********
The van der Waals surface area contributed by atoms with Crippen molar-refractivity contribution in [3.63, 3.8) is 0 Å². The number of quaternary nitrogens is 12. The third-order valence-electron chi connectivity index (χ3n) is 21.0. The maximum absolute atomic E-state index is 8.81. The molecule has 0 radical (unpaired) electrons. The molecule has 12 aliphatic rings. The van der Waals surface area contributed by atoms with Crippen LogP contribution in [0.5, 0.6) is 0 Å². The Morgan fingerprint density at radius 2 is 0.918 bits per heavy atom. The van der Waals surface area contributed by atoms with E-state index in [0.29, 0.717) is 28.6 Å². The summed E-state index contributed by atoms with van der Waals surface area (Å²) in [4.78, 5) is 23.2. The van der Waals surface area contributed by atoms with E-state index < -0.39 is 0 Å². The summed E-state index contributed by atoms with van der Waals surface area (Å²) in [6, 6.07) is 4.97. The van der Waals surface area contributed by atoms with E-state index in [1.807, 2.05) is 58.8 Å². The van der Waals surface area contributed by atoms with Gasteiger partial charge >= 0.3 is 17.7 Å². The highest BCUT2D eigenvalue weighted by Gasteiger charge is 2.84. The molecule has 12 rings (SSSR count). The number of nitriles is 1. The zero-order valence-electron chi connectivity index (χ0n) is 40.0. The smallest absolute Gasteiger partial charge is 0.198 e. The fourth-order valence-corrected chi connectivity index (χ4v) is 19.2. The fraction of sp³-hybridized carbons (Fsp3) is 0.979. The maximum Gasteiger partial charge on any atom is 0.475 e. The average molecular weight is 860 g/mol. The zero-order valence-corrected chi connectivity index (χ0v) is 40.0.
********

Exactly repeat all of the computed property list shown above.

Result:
The van der Waals surface area contributed by atoms with Crippen molar-refractivity contribution in [3.63, 3.8) is 0 Å². The number of quaternary nitrogens is 12. The third-order valence-electron chi connectivity index (χ3n) is 21.0. The maximum absolute atomic E-state index is 8.81. The molecule has 0 radical (unpaired) electrons. The molecule has 12 aliphatic rings. The van der Waals surface area contributed by atoms with Crippen LogP contribution in [0.5, 0.6) is 0 Å². The Morgan fingerprint density at radius 2 is 0.918 bits per heavy atom. The van der Waals surface area contributed by atoms with E-state index in [0.29, 0.717) is 28.6 Å². The summed E-state index contributed by atoms with van der Waals surface area (Å²) in [4.78, 5) is 23.2. The van der Waals surface area contributed by atoms with E-state index < -0.39 is 0 Å². The summed E-state index contributed by atoms with van der Waals surface area (Å²) in [6, 6.07) is 4.97. The van der Waals surface area contributed by atoms with E-state index in [1.807, 2.05) is 58.8 Å². The van der Waals surface area contributed by atoms with Gasteiger partial charge >= 0.3 is 17.7 Å². The highest BCUT2D eigenvalue weighted by Gasteiger charge is 2.84. The molecule has 12 rings (SSSR count). The number of nitriles is 1. The zero-order valence-electron chi connectivity index (χ0n) is 40.0. The smallest absolute Gasteiger partial charge is 0.198 e. The fourth-order valence-corrected chi connectivity index (χ4v) is 19.2. The fraction of sp³-hybridized carbons (Fsp3) is 0.979. The maximum Gasteiger partial charge on any atom is 0.475 e. The average molecular weight is 860 g/mol. The zero-order valence-corrected chi connectivity index (χ0v) is 40.0.